Buried within the Immigration and Customs Enforcement (ICE) website is seemingly recent guidance regarding how to update “virtual” Forms I-9 after companies return to “normal business operations.” While it’s unclear when the guidance was actually published, we have been predicting an update to the U.S. Citizenship and Immigration Services (USCIS) Form I-9 Examples Related to Temporary COVID-19 Policies released in late June and further updated on July 27. So the fact that this guidance is now appearing comes as no surprise.

By way of background, on March 20, 2020, the Department of Homeland Security (DHS) announced interim guidelines to temporarily ease I-9 compliance for employers operating remotely as a result of the COVID-19 pandemic. ICE has since issued several extensions to the “virtual” guidance, with the latest one currently set to expire on November 19. Under this guidance, employers are authorized to complete the Section 2 verification or Section 3 re-verification process remotely, relaxing the USCIS Form I-9 instructions mandating an in-person review of work eligibility and identification documents. ICE expects the worksite to be 100% remote to utilize the relaxed guidance. This exception, therefore, is not available when employees are physically present at an employer’s work location.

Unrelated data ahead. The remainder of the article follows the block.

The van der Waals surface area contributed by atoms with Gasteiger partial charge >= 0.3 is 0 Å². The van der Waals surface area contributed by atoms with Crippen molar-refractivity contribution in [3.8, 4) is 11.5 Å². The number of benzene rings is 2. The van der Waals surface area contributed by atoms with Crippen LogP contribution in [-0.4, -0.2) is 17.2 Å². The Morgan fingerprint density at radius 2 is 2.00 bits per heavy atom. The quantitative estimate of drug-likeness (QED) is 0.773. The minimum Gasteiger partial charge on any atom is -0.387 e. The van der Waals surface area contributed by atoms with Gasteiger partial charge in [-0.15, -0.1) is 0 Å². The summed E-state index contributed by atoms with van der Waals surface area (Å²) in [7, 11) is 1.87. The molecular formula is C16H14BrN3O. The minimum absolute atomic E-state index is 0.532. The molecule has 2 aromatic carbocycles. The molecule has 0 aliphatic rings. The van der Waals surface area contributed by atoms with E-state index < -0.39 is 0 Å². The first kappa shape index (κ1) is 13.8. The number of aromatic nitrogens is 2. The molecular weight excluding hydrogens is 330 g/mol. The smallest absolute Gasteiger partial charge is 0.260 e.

As we have discussed in prior blog postings, virtual I-9 completion is a “two-touch” process. Physical inspection must take place within three business days after normal operations resume. While “normal operations” have not yet been defined by the government, we expect that individual companies – not the government – will define the resumption of “normal operations.” Accordingly, we continue to recommend that businesses memorialize decisions, including “phase-ins” and other timelines, individual employee anomalies, and any related protocols adopted relating to the timing of returning to work.